Types of Guardians

Emergency Guardian


Pending an adjudication of incapacity, an emergency guardian may be appointed to avoid irreparable harm to the incapacitated person’s estate or person. Notice of the petition and the hearing to appoint an emergency guardian is required only to the extent it appears feasible under the circumstances. An emergency order appointing a guardian of the person may be in effect for up to seventy-two (72) hours. If the emergency continues, the Court may extend the emergency order for no more than twenty (20) days from the original order’s expiration after which a full guardianship proceeding must be initiated. See PEF Code §5513. But see Phila.O.C. Rule 14.2.B(7)(c)(ii) (an emergency guardian of the estate shall not exceed thirty (30) days). The emergency guardian may be the same person who will eventually serve as permanent guardian.

2.   Guardian of the Person or Estate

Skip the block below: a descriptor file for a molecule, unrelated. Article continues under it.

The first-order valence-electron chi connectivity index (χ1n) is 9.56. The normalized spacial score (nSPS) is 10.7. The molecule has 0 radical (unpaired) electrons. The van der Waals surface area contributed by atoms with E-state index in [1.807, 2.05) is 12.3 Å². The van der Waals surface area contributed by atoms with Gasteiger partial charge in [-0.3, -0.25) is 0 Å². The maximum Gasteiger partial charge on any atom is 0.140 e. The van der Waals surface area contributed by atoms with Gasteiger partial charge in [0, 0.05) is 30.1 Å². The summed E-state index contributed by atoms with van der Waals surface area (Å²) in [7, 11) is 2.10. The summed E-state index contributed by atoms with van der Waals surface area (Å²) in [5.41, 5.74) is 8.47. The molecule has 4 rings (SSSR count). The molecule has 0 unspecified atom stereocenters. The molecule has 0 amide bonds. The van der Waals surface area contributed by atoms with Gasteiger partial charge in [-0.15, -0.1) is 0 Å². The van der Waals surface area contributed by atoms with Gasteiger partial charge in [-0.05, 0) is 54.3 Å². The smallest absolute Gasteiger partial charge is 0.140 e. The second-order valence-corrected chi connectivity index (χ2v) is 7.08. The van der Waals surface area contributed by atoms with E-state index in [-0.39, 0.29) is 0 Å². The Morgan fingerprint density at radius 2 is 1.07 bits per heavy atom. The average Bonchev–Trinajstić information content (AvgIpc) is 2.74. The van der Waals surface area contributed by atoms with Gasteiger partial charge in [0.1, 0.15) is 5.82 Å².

A guardian may be appointed for either a resident incapacitated person’s estate or his person. The same individual can be appointed guardian of both the person and estate. A guardian of the estate is responsible for managing the property of the incapacitated person, receiving all income and exercising reasonable discretion in making expenditures for the care and maintenance of the incapacitated person. See PEF Code §5536(a). A guardian of the person makes decisions for an individual who is unable to make or communicate responsible decisions regarding his person. For instance, if consent to a medical procedure is needed, or if no one is caring for the incapacitated person and it is necessary to obtain medical service or admit him to a care facility, it would be appropriate to request a guardian for the incapacitated person’s person. See Null Estate, 25 Fiduc. Rep. 1 (O.C. Div. Wash. 1974).


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